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[wuhth -er] /ˈwʌð ər/
verb (used without object), British Dialect.
(of wind) to blow fiercely.
Origin of wuther
1846; variant of dial. and Scots whither, Middle English (Scots) quhediren; compare Old Norse hvitha squall of wind Unabridged
Based on the Random House Dictionary, © Random House, Inc. 2017.
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Examples from the Web for wuthering
Contemporary Examples
Historical Examples
  • By a strange freak of publishing, the book was issued as wuthering Heights, vol.

    Charlotte Bronte and Her Circle Clement K. Shorter
  • We recognise Charlotte's sister; but not the author of 'wuthering Heights.'

    Emily Bront A. Mary F. (Agnes Mary Frances) Robinson
  • So much share in 'wuthering Heights' Branwell certainly had.

    Emily Bront A. Mary F. (Agnes Mary Frances) Robinson
  • But "wuthering Heights" is a marvellous curiosity in literature.

    The Bront Family, Vol. 2 of 2 Francis A. Leyland
  • wuthering Heights rose above this silvery vapour; but our old house was invisible; it rather dips down on the other side.

    Wuthering Heights Emily Bronte
  • wuthering Heights is her only novel, for she died the year after its publication.

    The Age of Tennyson Hugh Walker
British Dictionary definitions for wuthering


adjective (Northern English, dialect)
(of a wind) blowing strongly with a roaring sound
(of a place) characterized by such a sound
Word Origin
variant of whitherin, from whither blow, from Old Norse hvithra; related to hvitha squall of wind, Old English hweothu wind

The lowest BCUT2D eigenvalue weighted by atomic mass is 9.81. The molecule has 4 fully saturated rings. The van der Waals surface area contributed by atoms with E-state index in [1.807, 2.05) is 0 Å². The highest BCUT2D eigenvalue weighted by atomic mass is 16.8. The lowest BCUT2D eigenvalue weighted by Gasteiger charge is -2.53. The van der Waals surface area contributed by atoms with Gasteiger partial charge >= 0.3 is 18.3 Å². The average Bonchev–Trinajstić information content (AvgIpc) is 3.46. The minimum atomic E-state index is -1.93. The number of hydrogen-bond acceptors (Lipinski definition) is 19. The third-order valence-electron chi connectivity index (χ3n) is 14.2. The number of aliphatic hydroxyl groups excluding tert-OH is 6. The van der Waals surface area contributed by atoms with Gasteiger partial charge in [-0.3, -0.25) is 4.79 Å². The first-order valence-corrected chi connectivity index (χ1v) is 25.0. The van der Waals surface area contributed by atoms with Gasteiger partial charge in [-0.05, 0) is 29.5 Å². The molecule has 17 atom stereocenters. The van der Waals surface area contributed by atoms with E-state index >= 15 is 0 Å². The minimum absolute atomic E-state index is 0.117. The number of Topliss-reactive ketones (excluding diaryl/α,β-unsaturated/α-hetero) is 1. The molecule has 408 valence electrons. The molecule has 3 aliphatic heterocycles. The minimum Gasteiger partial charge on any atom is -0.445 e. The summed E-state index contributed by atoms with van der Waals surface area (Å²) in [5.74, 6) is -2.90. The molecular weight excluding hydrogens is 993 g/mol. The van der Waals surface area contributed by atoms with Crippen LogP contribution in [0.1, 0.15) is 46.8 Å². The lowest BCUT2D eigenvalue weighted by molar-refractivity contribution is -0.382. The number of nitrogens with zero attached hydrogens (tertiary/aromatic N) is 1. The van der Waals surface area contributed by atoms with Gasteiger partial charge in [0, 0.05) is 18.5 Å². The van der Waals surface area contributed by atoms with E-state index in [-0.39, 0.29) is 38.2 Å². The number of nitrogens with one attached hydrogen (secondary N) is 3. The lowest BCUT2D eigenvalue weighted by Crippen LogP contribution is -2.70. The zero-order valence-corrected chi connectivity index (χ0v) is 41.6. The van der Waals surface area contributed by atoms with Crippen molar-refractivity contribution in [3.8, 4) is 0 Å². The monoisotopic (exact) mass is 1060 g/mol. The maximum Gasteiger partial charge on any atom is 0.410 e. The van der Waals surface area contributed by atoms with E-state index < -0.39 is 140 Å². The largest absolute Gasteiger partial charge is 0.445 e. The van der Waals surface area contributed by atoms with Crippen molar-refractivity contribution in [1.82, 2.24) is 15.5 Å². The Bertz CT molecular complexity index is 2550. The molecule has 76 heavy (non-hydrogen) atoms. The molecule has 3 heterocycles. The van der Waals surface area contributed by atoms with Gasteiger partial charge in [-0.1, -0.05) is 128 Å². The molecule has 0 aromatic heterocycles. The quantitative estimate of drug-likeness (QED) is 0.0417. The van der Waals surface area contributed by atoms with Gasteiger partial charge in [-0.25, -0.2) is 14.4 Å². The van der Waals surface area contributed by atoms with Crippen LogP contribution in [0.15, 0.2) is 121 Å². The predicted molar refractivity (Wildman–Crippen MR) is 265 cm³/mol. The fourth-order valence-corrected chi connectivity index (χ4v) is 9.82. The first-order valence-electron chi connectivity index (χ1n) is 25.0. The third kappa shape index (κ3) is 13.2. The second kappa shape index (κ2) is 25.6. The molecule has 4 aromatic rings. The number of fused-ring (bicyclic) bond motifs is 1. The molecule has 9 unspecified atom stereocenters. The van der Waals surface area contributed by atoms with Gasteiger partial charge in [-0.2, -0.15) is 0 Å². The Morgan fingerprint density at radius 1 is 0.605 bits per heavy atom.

Collins English Dictionary - Complete & Unabridged 2012 Digital Edition
© William Collins Sons & Co. Ltd. 1979, 1986 © HarperCollins
Publishers 1998, 2000, 2003, 2005, 2006, 2007, 2009, 2012
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Word Origin and History for wuthering

Northern England dialectal variant of Scottish and dialectal whithering "rushing, whizzing, blustering," from a verb whither (late 14c.) which was used in reference to gusts of wind and coughing fits, from Old Norse *hviðra (cf. Norwegian kvidra "to go quickly to and fro," related to Old English hwiþa "air, breeze").

Wuthering Heights is the name of Mr. Heathcliff's dwelling. 'Wuthering' being a significant provincial adjective, descriptive of the atmospheric tumult to which its station is exposed, in stormy weather. [Emily Brontë, "Wuthering Heights," 1847]

Online Etymology Dictionary, © 2010 Douglas Harper
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